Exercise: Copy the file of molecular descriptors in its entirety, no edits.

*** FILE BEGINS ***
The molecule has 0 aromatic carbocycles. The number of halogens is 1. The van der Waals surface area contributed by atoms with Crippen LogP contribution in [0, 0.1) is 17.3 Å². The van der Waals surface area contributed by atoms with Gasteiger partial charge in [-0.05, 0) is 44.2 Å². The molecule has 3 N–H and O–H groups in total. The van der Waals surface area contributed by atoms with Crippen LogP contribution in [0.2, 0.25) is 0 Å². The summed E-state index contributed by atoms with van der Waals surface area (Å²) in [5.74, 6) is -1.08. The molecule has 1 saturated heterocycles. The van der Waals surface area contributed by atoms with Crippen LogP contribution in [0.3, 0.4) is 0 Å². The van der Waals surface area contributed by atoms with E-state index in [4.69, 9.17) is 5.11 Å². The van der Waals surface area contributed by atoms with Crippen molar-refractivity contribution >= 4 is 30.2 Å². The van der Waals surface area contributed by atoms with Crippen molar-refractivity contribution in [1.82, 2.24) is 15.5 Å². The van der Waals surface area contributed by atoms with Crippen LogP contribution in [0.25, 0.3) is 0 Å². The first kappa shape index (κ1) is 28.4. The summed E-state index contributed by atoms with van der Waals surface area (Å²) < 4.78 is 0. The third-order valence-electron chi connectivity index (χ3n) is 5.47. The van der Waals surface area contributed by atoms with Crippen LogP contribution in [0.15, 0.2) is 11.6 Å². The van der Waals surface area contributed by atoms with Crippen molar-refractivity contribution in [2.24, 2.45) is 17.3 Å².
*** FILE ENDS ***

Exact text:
The molecule has 0 aromatic carbocycles. The number of halogens is 1. The van der Waals surface area contributed by atoms with Crippen LogP contribution in [0, 0.1) is 17.3 Å². The van der Waals surface area contributed by atoms with Gasteiger partial charge in [-0.05, 0) is 44.2 Å². The molecule has 3 N–H and O–H groups in total. The van der Waals surface area contributed by atoms with Crippen LogP contribution in [0.2, 0.25) is 0 Å². The summed E-state index contributed by atoms with van der Waals surface area (Å²) in [5.74, 6) is -1.08. The molecule has 1 saturated heterocycles. The van der Waals surface area contributed by atoms with Crippen LogP contribution in [0.3, 0.4) is 0 Å². The van der Waals surface area contributed by atoms with E-state index in [4.69, 9.17) is 5.11 Å². The van der Waals surface area contributed by atoms with Crippen molar-refractivity contribution >= 4 is 30.2 Å². The van der Waals surface area contributed by atoms with Crippen molar-refractivity contribution in [1.82, 2.24) is 15.5 Å². The van der Waals surface area contributed by atoms with Crippen LogP contribution in [0.25, 0.3) is 0 Å². The first kappa shape index (κ1) is 28.4. The summed E-state index contributed by atoms with van der Waals surface area (Å²) < 4.78 is 0. The third-order valence-electron chi connectivity index (χ3n) is 5.47. The van der Waals surface area contributed by atoms with Crippen LogP contribution in [0.15, 0.2) is 11.6 Å². The van der Waals surface area contributed by atoms with Crippen molar-refractivity contribution in [2.24, 2.45) is 17.3 Å².